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    In general, the Google analytics option is a good one, but only for online docs. In my previous place of employment, the docs were used in sensitive locations, behind a firewall, so we couldn't do any analytics that way. Where I am now, readers prefer to print out copies so they can stick them on their walls, next to where they work with the hardware. – Yoel Jan 29 '18 at 9:42
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    Feedback forms, IMHO, are the key element here. If I can contact my readers via the customer support people (an active "pull" approach rather than a passive "push" approach, waiting for the readers to be annoyed enough to send negative feedback :)), then I stand a good chance of getting some feedback I can use. – Yoel Jan 29 '18 at 9:49
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    There are other options for implementing in-house analytics solutions (that is for the case with docs behind a firewall/login/etc.). However, they require some dev work on your side, and might be tricky to implement, if you're using a ready solution to deliver the docs (such a CMS). Regarding feedback forms - don't rely solely on Support for the outreach. You can utilize Marketing, Customer Success Management, and even Consulting teams to facilitate the communication for you. – Iva Koevska Jan 29 '18 at 9:51
  • For docs distributed off line, I've found our user support to be valuable. Calls about the same issue were usually a sign that documentation was either hard-to-find, inaccurate, or unclear. – Scribblemacher Feb 6 '18 at 17:51
4

I'd recommend identifying your 'power users' and work directly with them.

As in all situations the people your documentation is aimed at will differ. Those that do not read at all, those that refer to the documentation only after all else failed, and on the other side of the spectrum the guys that read the new release cover to cover and send you a memo pointing out every single typo and then some.

If the no-readers are on the left and the memo responders are on the right you need the rightist middle ground. Long-time users deeply entrenched in the subject matter that help out the newbies would be ideal. I called them power users but a more precise/formal term might be Business Analyst if that is actually a position in your company.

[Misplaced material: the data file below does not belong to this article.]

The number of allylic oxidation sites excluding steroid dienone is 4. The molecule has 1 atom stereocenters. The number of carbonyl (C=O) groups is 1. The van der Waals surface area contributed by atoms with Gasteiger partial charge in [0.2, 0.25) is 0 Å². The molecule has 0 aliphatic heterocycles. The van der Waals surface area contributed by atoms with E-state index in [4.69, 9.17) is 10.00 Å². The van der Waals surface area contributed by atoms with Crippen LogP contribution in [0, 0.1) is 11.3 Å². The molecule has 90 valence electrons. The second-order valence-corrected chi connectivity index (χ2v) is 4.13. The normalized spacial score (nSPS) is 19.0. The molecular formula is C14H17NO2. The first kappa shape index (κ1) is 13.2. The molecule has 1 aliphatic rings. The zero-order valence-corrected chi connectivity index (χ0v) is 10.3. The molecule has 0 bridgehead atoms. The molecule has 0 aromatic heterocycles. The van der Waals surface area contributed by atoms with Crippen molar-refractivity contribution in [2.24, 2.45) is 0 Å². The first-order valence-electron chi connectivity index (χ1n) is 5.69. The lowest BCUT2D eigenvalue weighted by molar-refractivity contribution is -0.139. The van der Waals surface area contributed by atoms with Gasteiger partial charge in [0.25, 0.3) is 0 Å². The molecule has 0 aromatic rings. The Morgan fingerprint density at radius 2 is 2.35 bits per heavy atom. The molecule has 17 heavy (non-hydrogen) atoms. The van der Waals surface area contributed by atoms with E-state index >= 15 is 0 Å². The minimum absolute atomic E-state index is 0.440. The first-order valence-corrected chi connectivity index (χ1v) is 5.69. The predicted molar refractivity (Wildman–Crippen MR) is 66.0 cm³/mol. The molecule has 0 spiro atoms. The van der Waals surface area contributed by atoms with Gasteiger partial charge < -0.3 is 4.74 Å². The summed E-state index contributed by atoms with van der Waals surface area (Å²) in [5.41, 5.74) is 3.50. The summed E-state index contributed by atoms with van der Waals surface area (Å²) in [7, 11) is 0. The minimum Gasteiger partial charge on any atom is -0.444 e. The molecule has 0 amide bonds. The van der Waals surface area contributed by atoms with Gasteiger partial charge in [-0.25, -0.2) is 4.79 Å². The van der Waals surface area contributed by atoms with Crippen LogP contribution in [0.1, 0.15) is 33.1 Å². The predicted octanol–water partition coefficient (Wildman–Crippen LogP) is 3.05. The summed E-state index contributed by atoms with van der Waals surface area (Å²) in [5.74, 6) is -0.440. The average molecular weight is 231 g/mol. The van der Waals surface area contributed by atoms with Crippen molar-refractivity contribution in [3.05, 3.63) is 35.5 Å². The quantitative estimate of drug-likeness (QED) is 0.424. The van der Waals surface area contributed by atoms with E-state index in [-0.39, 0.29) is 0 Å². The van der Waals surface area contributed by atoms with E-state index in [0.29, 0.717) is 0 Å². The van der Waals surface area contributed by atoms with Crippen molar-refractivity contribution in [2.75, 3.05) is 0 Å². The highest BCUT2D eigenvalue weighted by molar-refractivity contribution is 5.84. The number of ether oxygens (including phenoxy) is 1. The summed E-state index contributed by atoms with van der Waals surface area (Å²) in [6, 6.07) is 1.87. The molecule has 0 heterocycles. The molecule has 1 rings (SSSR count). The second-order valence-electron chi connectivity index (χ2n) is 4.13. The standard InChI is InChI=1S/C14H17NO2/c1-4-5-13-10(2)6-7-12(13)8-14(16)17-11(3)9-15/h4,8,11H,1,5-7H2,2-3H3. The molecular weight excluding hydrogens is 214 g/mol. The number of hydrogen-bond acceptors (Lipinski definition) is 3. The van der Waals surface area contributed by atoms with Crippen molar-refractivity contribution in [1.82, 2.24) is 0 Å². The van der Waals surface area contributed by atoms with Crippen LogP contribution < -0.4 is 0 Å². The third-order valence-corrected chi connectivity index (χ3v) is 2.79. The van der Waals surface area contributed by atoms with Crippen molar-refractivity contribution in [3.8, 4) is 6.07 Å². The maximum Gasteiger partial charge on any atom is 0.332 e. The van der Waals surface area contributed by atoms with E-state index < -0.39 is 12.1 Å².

Now you need to find one or more guys with this skill set able AND willing to sit down for a thorough analysis of the document you want to tackle. Be prepared for feedback that another document needs attention more urgently and/or other suggestions quite out of the box.

How to find them? Any sort of user organisation will know, or more likely have such a person as chair.

In my experience this is the fastest and most effective method to push your output to the next level (and beyond).

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This depends somewhat on the audience. You could have internal corporate docs that can only be viewed by coworkers, publicly available docs that everyone can see, etc. Certainly a comments section is a good start, as is contact information for personalized support.

Generally there is also a review process to get the docs published in the first place. This is best handled by making review and sign-off a requirement that is enforced by project management, and not an informal process.

For example, if you are using a project management system like Jira, Remedy, etc. the item should be added to the task for the SME or someone similar and only closed out once that review process has been completed.

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  • It's not the internal review process I'm concerned about - we have very good processes for that. What I'm looking for is ideas for collecting meaningful and actionable feedback from the end-user readers. – Yoel Jan 29 '18 at 9:45